In addition to our ongoing work considering information passed to us by HMRC through the statutory gateway about charities of concern (which is detailed below) , the Commission last year undertook its own review to ascertain whether there were other charities operating in the same manner as the Cup Trust or if there were other charities operating solely for tax avoidance purposes. Accountants reviewed all charities on the register focusing on three characteristics:

¾ low charitable expenditure as a proportion of total income;

¾ high cost of generating voluntary income as a percentage of the voluntary income generated; and

¾ a corporate trustee registered outside the UK.

As a result of this review we set up monitoring on five charities and opened operational cases on 13. 10 cases have since been closed; two are awaiting a response from HMRC and one is being pursued for a response. There is no indication that any of the charities identified are set up in the same way as The Cup Trust.

Many of the issues we have identified are connected to the way matters are accounted for and a lack of clarity in the accounts, rather than significant regulatory concerns about how the charity actually operates. A common theme is the lack of information or clarity in the trustees’ annual reports.

In a number of cases more detail should have been provided about a charity’s achievements and investment, reserves and grant making policies. This would have helped to provide a clear overview of the charity’s activities and how the trustees made decisions in relation to the assets to ensure that the charity’s purposes are furthered effectively.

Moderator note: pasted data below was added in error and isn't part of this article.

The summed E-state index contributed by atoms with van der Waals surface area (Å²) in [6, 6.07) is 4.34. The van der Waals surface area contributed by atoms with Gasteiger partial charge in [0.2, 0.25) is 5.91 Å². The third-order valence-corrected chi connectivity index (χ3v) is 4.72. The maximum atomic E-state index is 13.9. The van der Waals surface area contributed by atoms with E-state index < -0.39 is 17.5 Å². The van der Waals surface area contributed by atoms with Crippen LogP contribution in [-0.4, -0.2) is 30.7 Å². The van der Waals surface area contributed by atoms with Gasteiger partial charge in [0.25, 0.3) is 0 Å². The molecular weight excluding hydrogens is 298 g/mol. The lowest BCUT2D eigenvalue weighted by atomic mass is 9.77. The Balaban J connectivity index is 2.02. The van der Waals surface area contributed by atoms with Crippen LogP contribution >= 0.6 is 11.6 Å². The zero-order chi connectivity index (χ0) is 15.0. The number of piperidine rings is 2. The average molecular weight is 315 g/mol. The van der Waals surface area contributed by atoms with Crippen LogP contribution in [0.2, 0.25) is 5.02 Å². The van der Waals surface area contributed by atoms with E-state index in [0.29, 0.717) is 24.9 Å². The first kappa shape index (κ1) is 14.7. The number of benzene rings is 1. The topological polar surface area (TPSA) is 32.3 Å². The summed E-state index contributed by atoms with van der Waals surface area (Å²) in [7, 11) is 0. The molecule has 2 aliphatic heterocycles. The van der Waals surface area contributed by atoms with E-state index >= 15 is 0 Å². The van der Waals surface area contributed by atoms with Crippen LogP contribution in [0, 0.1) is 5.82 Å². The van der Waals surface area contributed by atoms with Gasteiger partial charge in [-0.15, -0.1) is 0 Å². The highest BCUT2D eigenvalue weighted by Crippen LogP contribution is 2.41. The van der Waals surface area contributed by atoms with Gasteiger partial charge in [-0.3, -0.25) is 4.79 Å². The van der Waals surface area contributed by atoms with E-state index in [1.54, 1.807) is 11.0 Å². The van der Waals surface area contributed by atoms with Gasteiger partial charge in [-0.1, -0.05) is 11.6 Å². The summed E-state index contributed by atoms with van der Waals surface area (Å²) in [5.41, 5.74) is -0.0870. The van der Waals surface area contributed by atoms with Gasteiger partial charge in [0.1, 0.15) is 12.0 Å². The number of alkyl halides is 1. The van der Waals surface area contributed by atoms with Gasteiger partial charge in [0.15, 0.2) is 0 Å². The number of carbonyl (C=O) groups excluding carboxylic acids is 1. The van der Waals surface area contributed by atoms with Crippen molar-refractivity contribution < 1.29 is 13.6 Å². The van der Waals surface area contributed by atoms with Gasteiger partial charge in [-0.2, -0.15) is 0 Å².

Other issues include ensuring activities are in furtherance of the charity’s objects (for example in relation to grants), the level and management of reserves and investments, the way the relationship between different organisations is presented in the accounts to ensure clarity, potential trustee benefits and conflicts of interests. However, none of these issues have been deemed serious or high risk and have all been dealt with through the provision of regulatory advice and guidance where appropriate.

We have also identified some complex structures and relationships between different charities, although so far have not identified any specific regulatory concerns in relation to this.

WORKING WITH HMRC

We have a strong working relationship with HMRC but since March we have made progress in strengthening this further. A revised Memorandum of Understanding was signed on 7 November 2013 which has made a renewed commitment to our relationship with HMRC and strengthened the provisions under the information sharing gateway.